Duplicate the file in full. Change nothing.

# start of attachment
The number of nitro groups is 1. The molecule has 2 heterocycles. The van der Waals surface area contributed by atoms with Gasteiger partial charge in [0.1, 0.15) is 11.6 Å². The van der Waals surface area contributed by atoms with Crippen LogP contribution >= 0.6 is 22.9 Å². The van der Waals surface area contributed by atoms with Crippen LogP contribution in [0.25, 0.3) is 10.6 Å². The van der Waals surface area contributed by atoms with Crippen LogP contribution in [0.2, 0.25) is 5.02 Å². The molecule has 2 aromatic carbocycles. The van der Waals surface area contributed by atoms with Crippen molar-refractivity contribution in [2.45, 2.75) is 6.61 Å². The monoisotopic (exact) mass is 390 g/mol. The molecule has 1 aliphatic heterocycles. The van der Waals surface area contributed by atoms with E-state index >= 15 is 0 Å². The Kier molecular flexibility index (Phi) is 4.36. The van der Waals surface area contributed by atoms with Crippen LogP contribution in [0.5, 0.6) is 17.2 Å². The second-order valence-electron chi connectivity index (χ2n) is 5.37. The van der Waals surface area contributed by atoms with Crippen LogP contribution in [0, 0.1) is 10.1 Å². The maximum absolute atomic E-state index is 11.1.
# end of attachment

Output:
The number of nitro groups is 1. The molecule has 2 heterocycles. The van der Waals surface area contributed by atoms with Gasteiger partial charge in [0.1, 0.15) is 11.6 Å². The van der Waals surface area contributed by atoms with Crippen LogP contribution >= 0.6 is 22.9 Å². The van der Waals surface area contributed by atoms with Crippen LogP contribution in [0.25, 0.3) is 10.6 Å². The van der Waals surface area contributed by atoms with Crippen LogP contribution in [0.2, 0.25) is 5.02 Å². The molecule has 2 aromatic carbocycles. The van der Waals surface area contributed by atoms with Crippen molar-refractivity contribution in [2.45, 2.75) is 6.61 Å². The monoisotopic (exact) mass is 390 g/mol. The molecule has 1 aliphatic heterocycles. The van der Waals surface area contributed by atoms with E-state index >= 15 is 0 Å². The Kier molecular flexibility index (Phi) is 4.36. The van der Waals surface area contributed by atoms with Crippen LogP contribution in [0.5, 0.6) is 17.2 Å². The second-order valence-electron chi connectivity index (χ2n) is 5.37. The van der Waals surface area contributed by atoms with Crippen LogP contribution in [0, 0.1) is 10.1 Å². The maximum absolute atomic E-state index is 11.1.